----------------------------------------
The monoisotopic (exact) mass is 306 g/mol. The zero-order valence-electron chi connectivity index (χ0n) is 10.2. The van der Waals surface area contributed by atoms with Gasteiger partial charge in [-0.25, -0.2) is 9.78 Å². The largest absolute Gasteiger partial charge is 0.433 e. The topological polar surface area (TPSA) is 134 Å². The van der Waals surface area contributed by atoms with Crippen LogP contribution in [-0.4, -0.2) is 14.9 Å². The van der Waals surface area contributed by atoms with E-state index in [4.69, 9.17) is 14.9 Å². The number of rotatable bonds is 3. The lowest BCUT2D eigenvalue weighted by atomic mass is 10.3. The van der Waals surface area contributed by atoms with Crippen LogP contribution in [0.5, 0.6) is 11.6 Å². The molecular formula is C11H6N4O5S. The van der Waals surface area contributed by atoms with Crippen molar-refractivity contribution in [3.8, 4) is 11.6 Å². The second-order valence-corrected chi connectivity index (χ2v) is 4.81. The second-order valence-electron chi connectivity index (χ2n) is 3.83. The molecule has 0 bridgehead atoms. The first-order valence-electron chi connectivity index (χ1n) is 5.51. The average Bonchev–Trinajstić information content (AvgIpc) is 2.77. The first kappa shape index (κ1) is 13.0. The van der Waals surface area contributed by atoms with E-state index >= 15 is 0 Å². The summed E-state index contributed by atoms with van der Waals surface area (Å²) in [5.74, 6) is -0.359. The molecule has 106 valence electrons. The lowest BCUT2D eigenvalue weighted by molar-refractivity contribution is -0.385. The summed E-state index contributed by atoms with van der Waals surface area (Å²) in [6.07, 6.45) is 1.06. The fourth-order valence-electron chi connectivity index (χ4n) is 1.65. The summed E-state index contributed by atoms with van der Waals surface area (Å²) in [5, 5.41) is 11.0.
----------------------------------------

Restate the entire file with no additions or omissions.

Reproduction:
The monoisotopic (exact) mass is 306 g/mol. The zero-order valence-electron chi connectivity index (χ0n) is 10.2. The van der Waals surface area contributed by atoms with Gasteiger partial charge in [-0.25, -0.2) is 9.78 Å². The largest absolute Gasteiger partial charge is 0.433 e. The topological polar surface area (TPSA) is 134 Å². The van der Waals surface area contributed by atoms with Crippen LogP contribution in [-0.4, -0.2) is 14.9 Å². The van der Waals surface area contributed by atoms with E-state index in [4.69, 9.17) is 14.9 Å². The number of rotatable bonds is 3. The lowest BCUT2D eigenvalue weighted by atomic mass is 10.3. The van der Waals surface area contributed by atoms with Crippen LogP contribution in [0.5, 0.6) is 11.6 Å². The molecular formula is C11H6N4O5S. The van der Waals surface area contributed by atoms with Crippen molar-refractivity contribution in [3.8, 4) is 11.6 Å². The second-order valence-corrected chi connectivity index (χ2v) is 4.81. The second-order valence-electron chi connectivity index (χ2n) is 3.83. The molecule has 0 bridgehead atoms. The first-order valence-electron chi connectivity index (χ1n) is 5.51. The average Bonchev–Trinajstić information content (AvgIpc) is 2.77. The first kappa shape index (κ1) is 13.0. The van der Waals surface area contributed by atoms with E-state index >= 15 is 0 Å². The summed E-state index contributed by atoms with van der Waals surface area (Å²) in [5.74, 6) is -0.359. The molecule has 106 valence electrons. The lowest BCUT2D eigenvalue weighted by molar-refractivity contribution is -0.385. The summed E-state index contributed by atoms with van der Waals surface area (Å²) in [6.07, 6.45) is 1.06. The fourth-order valence-electron chi connectivity index (χ4n) is 1.65. The summed E-state index contributed by atoms with van der Waals surface area (Å²) in [5, 5.41) is 11.0.